Illinois Close Call Kindles New Debate Over Capital Punishment

 

Free but penniless after nearly 17 years of unjust imprisonment, Anthony Porter has become an unwitting focal point in an intensifying debate over Illinois' use -- or potential misuse -- of the death penalty.

Somehow, at each turn, pure luck intervened to stop this admitted former gang member from completing his journey to the executioner's chamber. A low IQ, a sympathetic Illinois Supreme Court and a group of ambitious journalism students helped make Porter the 10th Illinois Death Row inmate in 22 years to be freed after new evidence surfaced implicating someone else.

Now, Republican Gov. George Ryan and other defenders of the state's capital punishment system find themselves on the hot seat as the divisive issue appears ready to confront the Illinois General Assembly this spring.

The fallout has even spread to neighboring Indiana, where lawmakers are re-evaluating that state's death penalty statute after being moved by the extraordinarily high rate of defendants being wrongfully sentenced to die in Illinois since the death penalty was reinstituted in 1977.

The run of luck for Porter, convicted of a 1982 double murder in Chicago, began less than 48 hours before he was to have been given a lethal injection last September. After he had already chosen what his final meal would be, the state Supreme Court stayed his execution over concerns that his low IQ might prevent him from understanding the gravity of his situation.

That delay bought time for Northwestern University professor David Protess and his crusading journalism students - dubbed by Chicago headline writers as the "Angels of Death Row" - to uncover evidence that a Milwaukee man may havecommitted the slayings for which Porter was convicted.

"The system worked. The process did work. Sure, it took 17 years, but it also took 17 years for that journalism professor to sic his kids on that case,"Ryan spokesman Dave Urbanek said shortly after Porter's release in early February.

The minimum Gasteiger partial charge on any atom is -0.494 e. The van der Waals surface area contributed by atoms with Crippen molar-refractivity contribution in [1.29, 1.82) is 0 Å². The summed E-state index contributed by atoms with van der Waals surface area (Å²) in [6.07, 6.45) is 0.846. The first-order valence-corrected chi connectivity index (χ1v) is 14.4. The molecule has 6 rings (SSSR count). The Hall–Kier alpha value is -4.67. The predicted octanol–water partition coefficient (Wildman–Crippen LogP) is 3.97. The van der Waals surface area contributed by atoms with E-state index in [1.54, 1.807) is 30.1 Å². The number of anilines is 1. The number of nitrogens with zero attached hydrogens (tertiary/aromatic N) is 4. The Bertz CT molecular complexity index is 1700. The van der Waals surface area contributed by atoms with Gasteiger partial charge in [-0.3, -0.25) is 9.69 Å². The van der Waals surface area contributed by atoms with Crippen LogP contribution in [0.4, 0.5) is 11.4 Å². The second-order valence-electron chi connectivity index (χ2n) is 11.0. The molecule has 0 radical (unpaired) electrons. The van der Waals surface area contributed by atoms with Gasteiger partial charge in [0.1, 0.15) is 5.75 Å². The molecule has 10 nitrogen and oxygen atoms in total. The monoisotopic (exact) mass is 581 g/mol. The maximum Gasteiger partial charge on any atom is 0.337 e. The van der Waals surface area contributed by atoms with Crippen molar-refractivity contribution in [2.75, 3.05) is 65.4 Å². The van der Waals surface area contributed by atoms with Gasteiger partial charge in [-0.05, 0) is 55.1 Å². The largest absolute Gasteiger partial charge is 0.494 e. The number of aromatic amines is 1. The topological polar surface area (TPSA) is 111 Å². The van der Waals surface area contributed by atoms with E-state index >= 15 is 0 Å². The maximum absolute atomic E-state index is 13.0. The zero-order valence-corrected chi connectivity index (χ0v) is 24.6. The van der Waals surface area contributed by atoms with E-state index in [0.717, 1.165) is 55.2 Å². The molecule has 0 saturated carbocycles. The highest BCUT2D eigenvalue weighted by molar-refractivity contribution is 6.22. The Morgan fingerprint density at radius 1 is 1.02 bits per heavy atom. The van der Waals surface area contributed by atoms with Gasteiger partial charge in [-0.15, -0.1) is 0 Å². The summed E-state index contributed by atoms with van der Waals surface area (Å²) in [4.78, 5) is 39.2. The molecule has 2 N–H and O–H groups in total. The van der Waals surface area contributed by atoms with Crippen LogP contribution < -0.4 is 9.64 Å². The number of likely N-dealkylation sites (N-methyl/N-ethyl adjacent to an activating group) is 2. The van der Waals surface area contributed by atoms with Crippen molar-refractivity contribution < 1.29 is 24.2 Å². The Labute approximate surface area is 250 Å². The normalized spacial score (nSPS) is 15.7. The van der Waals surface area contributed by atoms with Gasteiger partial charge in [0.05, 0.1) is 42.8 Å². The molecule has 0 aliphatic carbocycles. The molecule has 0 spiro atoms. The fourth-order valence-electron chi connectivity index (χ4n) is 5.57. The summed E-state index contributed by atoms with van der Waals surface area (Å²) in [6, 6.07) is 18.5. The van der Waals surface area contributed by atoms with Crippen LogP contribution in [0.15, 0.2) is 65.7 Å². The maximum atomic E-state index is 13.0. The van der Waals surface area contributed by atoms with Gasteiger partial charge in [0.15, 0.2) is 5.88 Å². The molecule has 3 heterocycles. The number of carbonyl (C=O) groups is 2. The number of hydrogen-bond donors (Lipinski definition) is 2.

Those comments generated intense criticism from death penalty foes, prompting the Ryan administration to later strike a more sensitive tone with talk of fighting on Porter's behalf to win reimbursement from the state for wrongful imprisonment and raising funding for public defenders.

But those gestures haven't stopped death penalty opponents from holding up Porter's case as proof that the state's capital punishment system needs to be overhauled, if not scrapped entirely. And, they believe their argumentscannot help but carry some resonance because of Porter's difficulties adjusting to freedom he never should have lost.

"I need help. I've got nothing but one pair of pants and one shirt," he said. "Everybody keeps talking about a job. A job's all right, but they took 17 years out of my life for something I didn't do. What possible kind of jobcan I get now?"

Some House Democrats have offered to dip into their campaign coffers to donate to a trust fund established to help Porter and his family buy clothing and other basics. Those same lawmakers are pushing two bills that wereintroduced urging Gov. Ryan to impose a moratorium on use of the death penalty while the 160 remaining cases on Death Row can be re-examined for mistakes.

With the intense publicity of the Porter case fresh in everyone's minds, that legislation could set the stage for some of the most heated debate in the legislature this spring. But the bills' long-term prospects appear bleak because Gov. Ryan opposes a moratorium, as does Senate President James "Pate" Philip, a staunch death-penalty supporter.

"We have to make sure we have an overwhelming set of circumstances that can call for the death penalty," Ryan said. "By the same token, I don't want somebody to get off that's commited some heinous crime because we've created amoratorium."

The governor also is being pressured by Democrats to hold a summit of top legislative and judicial leaders to discuss the Porter case and the state's response to it. After initially waffling on the question, Ryan closed the dooron a summit. "I don't see a need for a knee-jerk reaction at this point," he said.

The governor is not alone in opposing a moratorium. Republican Attorney General Jim Ryan, a former DuPage County state's attorney whose office sent accused murderer Rolando Cruz to Death Row only to see his conviction overturned, is against a halt in executions.

As an alternative, the attorney general has proposed increasing funding for court-appointed legal teams defending condemned inmates and creating a new clemency review board to deal exclusively with death penalty cases.

Right now, Gov. Ryan's focus seems almost entirely on preparations for the state's fiscal 2000 budget.

But as much as he might prefer to shuffle the Porter matter behind other priorities, the governor won't be able to escape having to deal with the death penalty question. The next planned execution comes March 17, when Andrew Kokoraleis is due to be executed for a ritualistic mutilation and murder in DuPage County near Chicago.

 
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